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A dinosaur tooth discovered in Appalachia suggests big horned dinosaurs may have lived in the eastern US
“Some dinosaur discoveries get coverage equal in size to the animal’s stature. The announcement of “The Titanosaur”, currently looming over visitors to the American Museum of Natural History, was impossible to miss, and just about anything involvingTyrannosaurus rex is going to be crowed by headlines in every science news section. But often the fossils that change our knowledge of the past are tiny and don’t carry the same visual flash as the typically-hyped finds of the giant and the fierce. Consider a tooth found in the Magnolia State.
The isolated fossil, washed out of its resting place of over 66 million years by a modern stream, was spotted by paleontologist George Phillips as he searched Mississippi’s Owl Creek Formation for fossils. The tooth was obviously from some sort of herbivorous Cretaceous dinosaur, but what kind? And so, at the intersection of the ancient and modern, Phillips posted a photo of the find to Facebook.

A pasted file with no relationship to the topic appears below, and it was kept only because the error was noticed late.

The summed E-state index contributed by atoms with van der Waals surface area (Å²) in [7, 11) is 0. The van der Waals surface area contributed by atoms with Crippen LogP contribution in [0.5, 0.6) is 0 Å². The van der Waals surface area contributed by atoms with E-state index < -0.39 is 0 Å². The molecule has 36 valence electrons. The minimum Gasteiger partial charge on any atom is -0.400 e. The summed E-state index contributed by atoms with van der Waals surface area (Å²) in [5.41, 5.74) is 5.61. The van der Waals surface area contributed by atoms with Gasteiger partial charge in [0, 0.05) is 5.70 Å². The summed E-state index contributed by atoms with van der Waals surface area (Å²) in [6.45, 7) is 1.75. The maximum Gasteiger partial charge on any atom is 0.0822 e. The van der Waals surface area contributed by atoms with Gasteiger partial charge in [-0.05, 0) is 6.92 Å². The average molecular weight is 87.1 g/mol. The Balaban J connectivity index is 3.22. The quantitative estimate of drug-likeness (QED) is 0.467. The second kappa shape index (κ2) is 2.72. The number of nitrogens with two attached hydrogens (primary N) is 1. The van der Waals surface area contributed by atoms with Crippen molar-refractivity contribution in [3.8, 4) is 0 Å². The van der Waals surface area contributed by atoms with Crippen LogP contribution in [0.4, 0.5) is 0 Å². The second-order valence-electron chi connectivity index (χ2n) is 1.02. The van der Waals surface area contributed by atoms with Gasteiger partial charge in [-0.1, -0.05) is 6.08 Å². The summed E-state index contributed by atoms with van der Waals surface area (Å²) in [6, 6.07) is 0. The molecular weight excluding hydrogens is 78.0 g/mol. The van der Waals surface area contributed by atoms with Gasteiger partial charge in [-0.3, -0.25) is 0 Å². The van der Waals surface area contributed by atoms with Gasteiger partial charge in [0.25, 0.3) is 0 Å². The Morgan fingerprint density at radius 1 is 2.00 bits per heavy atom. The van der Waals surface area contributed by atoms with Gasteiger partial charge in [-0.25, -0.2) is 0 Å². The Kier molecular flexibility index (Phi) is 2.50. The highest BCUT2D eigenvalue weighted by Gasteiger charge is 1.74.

It didn’t take long for preliminary identifications to start popping up. Colleague Lynn Harrell suggested that the tooth belonged to a ceratopsian dinosaur – think Triceratops and its relatives – and shared the post. And that’s what brought the photo to the attention of Harnell’s mutual friend and ceratopsian expert Andrew Farke. “When I saw the picture there was no doubt what it was!,” Farke recalls. The teeth of horned dinosaurs are distinctive and easy to spot. But here’s the rub – no one had expected to find a horned dinosaur here.” (…) READ MORE
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